Will we humans one day truly love robots just like we love other humans?

Battlestar-Galactica-Cylon.jpg Battlestar-Galactica-Tricia-Helfer.jpg

Photos: Sci Fi Channel

So "Battlestar Galactica" is back for its final season. "Battlestar," which some call the "smartest sci-fi TV show ... maybe ever," is probably also the most theorized series on television these days, full of mysteries, twists, and parallels to real world events.

The show chronicles the journey of the last human survivors as they search for the long-lost Earth and are chased by Cylons, a cybernetic race created by humans that decided to take over. Some Cylons look like the metal robot above, left. Others look like Tricia Helfer, right.

In the episode that aired last Friday, viewers are left wondering who is a Cylon and who is not, and I found one dialogue particularly interesting. Lee Adama, a character that some say "represents the 'conscience' of Battlestar," tells his father, Commander Adama:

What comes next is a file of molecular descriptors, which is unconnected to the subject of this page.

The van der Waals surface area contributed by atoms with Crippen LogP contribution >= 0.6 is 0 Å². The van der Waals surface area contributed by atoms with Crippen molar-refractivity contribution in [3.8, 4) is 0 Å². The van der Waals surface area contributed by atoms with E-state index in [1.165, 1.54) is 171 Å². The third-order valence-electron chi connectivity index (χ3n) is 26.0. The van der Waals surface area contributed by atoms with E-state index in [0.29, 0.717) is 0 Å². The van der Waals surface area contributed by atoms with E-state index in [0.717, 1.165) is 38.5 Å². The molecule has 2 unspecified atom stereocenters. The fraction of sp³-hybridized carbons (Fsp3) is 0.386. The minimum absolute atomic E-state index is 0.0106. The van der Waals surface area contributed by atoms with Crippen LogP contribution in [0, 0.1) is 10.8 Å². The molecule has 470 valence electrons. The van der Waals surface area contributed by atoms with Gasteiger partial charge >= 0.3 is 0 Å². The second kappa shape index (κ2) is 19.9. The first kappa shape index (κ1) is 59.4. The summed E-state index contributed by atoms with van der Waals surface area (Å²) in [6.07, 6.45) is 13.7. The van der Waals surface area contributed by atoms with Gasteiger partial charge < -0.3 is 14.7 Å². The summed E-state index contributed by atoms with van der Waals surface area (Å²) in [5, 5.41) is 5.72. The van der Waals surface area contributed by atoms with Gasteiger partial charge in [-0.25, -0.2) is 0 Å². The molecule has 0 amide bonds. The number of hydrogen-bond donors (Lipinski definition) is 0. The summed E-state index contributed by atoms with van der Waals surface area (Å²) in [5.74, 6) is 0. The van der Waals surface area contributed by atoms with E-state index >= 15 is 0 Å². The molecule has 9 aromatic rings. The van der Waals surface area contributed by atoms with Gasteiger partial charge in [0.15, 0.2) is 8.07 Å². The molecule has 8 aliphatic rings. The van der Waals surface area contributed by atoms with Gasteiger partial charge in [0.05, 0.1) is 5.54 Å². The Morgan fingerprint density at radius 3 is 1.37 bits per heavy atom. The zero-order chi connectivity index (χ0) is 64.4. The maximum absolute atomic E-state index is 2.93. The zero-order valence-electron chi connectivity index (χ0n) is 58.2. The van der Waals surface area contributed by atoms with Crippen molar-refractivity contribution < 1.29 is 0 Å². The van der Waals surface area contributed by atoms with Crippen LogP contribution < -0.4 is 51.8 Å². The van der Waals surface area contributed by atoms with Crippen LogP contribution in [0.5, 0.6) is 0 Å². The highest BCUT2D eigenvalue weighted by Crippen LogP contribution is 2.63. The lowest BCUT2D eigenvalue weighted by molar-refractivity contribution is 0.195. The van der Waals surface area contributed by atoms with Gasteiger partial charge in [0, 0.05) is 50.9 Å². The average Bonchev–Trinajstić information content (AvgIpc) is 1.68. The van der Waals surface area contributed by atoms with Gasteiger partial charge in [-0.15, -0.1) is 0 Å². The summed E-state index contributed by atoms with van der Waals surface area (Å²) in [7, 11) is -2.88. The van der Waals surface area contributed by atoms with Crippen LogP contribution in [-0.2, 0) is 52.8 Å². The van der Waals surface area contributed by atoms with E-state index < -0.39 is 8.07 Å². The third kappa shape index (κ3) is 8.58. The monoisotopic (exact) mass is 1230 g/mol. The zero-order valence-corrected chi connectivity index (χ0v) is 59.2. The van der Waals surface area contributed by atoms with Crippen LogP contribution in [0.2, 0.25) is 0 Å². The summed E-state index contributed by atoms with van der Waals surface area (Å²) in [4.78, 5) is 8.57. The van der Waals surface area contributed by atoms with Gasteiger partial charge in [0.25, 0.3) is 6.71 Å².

- Dad, what if Zak had come back to us in that Viper? If my brother had climbed out of that cockpit would it matter if he were a Cylon? If he always had been? When all's said and done, would that change how we really feel about him?

That may well be one of the greatest questions not only in "Battlestar" but also in the field of artificial intelligence. Will we, humans, one day truly love robots just like we love other humans? Will love for a person and for a robot be indistinguishable?

Those questions lead to another: If robots reciprocate our feelings, will their emotions be just a very sophisticated simulation, or could we see them as the "real thing," the same kind of "stuff" as our own emotions?

IEEE Spectrum is preparing a special report that will discuss many of these issues and we'd love to know what you think. Leave a comment below or write to automaton@ieee.org.

(If you aren't familiar with "Battlestar," you can catch up by watching this 8 minute summary.)



IEEE Spectrum’s award-winning robotics blog, featuring news, articles, and videos on robots, humanoids, drones, automation, artificial intelligence, and more.
Contact us:  e.guizzo@ieee.org

Erico Guizzo
New York City
Senior Writer
Evan Ackerman
Washington, D.C.

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